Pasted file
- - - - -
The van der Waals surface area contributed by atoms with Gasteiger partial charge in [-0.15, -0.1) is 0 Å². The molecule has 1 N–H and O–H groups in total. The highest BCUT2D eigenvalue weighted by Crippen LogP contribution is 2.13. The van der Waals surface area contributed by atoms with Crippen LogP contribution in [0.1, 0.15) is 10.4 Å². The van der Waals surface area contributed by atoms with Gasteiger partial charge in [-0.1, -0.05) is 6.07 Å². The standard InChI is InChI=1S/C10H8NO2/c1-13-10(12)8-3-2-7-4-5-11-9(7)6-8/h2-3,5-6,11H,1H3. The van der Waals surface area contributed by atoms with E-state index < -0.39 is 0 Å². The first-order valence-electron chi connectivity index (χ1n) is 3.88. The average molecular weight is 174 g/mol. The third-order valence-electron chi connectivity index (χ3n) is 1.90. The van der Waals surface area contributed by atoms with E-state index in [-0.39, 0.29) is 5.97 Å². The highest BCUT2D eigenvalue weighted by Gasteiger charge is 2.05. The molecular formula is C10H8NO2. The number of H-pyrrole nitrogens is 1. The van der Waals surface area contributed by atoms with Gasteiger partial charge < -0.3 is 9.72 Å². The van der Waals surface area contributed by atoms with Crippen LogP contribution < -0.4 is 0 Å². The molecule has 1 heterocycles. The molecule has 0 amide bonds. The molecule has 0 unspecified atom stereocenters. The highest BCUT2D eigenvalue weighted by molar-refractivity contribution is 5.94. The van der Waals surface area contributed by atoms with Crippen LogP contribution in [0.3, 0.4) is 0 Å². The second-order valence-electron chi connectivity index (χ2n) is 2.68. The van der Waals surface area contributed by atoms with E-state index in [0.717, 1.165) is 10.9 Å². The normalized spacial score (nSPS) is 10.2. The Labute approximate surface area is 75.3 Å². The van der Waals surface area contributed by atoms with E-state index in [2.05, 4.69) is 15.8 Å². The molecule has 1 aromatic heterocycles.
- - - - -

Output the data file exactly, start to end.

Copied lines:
The van der Waals surface area contributed by atoms with Gasteiger partial charge in [-0.15, -0.1) is 0 Å². The molecule has 1 N–H and O–H groups in total. The highest BCUT2D eigenvalue weighted by Crippen LogP contribution is 2.13. The van der Waals surface area contributed by atoms with Crippen LogP contribution in [0.1, 0.15) is 10.4 Å². The van der Waals surface area contributed by atoms with Gasteiger partial charge in [-0.1, -0.05) is 6.07 Å². The standard InChI is InChI=1S/C10H8NO2/c1-13-10(12)8-3-2-7-4-5-11-9(7)6-8/h2-3,5-6,11H,1H3. The van der Waals surface area contributed by atoms with E-state index < -0.39 is 0 Å². The first-order valence-electron chi connectivity index (χ1n) is 3.88. The average molecular weight is 174 g/mol. The third-order valence-electron chi connectivity index (χ3n) is 1.90. The van der Waals surface area contributed by atoms with E-state index in [-0.39, 0.29) is 5.97 Å². The highest BCUT2D eigenvalue weighted by Gasteiger charge is 2.05. The molecular formula is C10H8NO2. The number of H-pyrrole nitrogens is 1. The van der Waals surface area contributed by atoms with Gasteiger partial charge < -0.3 is 9.72 Å². The van der Waals surface area contributed by atoms with Crippen LogP contribution < -0.4 is 0 Å². The molecule has 1 heterocycles. The molecule has 0 amide bonds. The molecule has 0 unspecified atom stereocenters. The highest BCUT2D eigenvalue weighted by molar-refractivity contribution is 5.94. The van der Waals surface area contributed by atoms with Crippen LogP contribution in [0.3, 0.4) is 0 Å². The second-order valence-electron chi connectivity index (χ2n) is 2.68. The van der Waals surface area contributed by atoms with E-state index in [0.717, 1.165) is 10.9 Å². The normalized spacial score (nSPS) is 10.2. The Labute approximate surface area is 75.3 Å². The van der Waals surface area contributed by atoms with E-state index in [2.05, 4.69) is 15.8 Å². The molecule has 1 aromatic heterocycles.